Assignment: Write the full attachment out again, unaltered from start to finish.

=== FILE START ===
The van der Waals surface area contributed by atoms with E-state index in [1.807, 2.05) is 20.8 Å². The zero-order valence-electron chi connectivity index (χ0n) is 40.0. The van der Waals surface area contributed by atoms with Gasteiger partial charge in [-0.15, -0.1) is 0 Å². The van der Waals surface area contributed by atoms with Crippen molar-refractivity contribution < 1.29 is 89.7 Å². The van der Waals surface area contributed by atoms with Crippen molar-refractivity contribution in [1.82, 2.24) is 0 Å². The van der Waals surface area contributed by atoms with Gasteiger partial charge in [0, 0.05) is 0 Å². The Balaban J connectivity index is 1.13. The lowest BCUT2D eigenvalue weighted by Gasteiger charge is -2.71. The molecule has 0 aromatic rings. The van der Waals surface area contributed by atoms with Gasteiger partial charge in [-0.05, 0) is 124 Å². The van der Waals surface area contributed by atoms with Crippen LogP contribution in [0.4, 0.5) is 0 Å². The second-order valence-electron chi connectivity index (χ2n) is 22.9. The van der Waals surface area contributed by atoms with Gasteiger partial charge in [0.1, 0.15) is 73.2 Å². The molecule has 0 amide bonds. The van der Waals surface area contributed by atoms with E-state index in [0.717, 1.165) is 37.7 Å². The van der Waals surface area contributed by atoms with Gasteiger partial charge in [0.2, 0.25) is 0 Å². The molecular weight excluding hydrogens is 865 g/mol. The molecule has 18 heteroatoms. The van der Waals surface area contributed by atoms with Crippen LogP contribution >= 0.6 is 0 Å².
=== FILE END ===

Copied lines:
The van der Waals surface area contributed by atoms with E-state index in [1.807, 2.05) is 20.8 Å². The zero-order valence-electron chi connectivity index (χ0n) is 40.0. The van der Waals surface area contributed by atoms with Gasteiger partial charge in [-0.15, -0.1) is 0 Å². The van der Waals surface area contributed by atoms with Crippen molar-refractivity contribution < 1.29 is 89.7 Å². The van der Waals surface area contributed by atoms with Crippen molar-refractivity contribution in [1.82, 2.24) is 0 Å². The van der Waals surface area contributed by atoms with Gasteiger partial charge in [0, 0.05) is 0 Å². The Balaban J connectivity index is 1.13. The lowest BCUT2D eigenvalue weighted by Gasteiger charge is -2.71. The molecule has 0 aromatic rings. The van der Waals surface area contributed by atoms with Gasteiger partial charge in [-0.05, 0) is 124 Å². The van der Waals surface area contributed by atoms with Crippen LogP contribution in [0.4, 0.5) is 0 Å². The second-order valence-electron chi connectivity index (χ2n) is 22.9. The van der Waals surface area contributed by atoms with Gasteiger partial charge in [0.1, 0.15) is 73.2 Å². The molecule has 0 amide bonds. The van der Waals surface area contributed by atoms with E-state index in [0.717, 1.165) is 37.7 Å². The van der Waals surface area contributed by atoms with Gasteiger partial charge in [0.2, 0.25) is 0 Å². The molecular weight excluding hydrogens is 865 g/mol. The molecule has 18 heteroatoms. The van der Waals surface area contributed by atoms with Crippen LogP contribution >= 0.6 is 0 Å².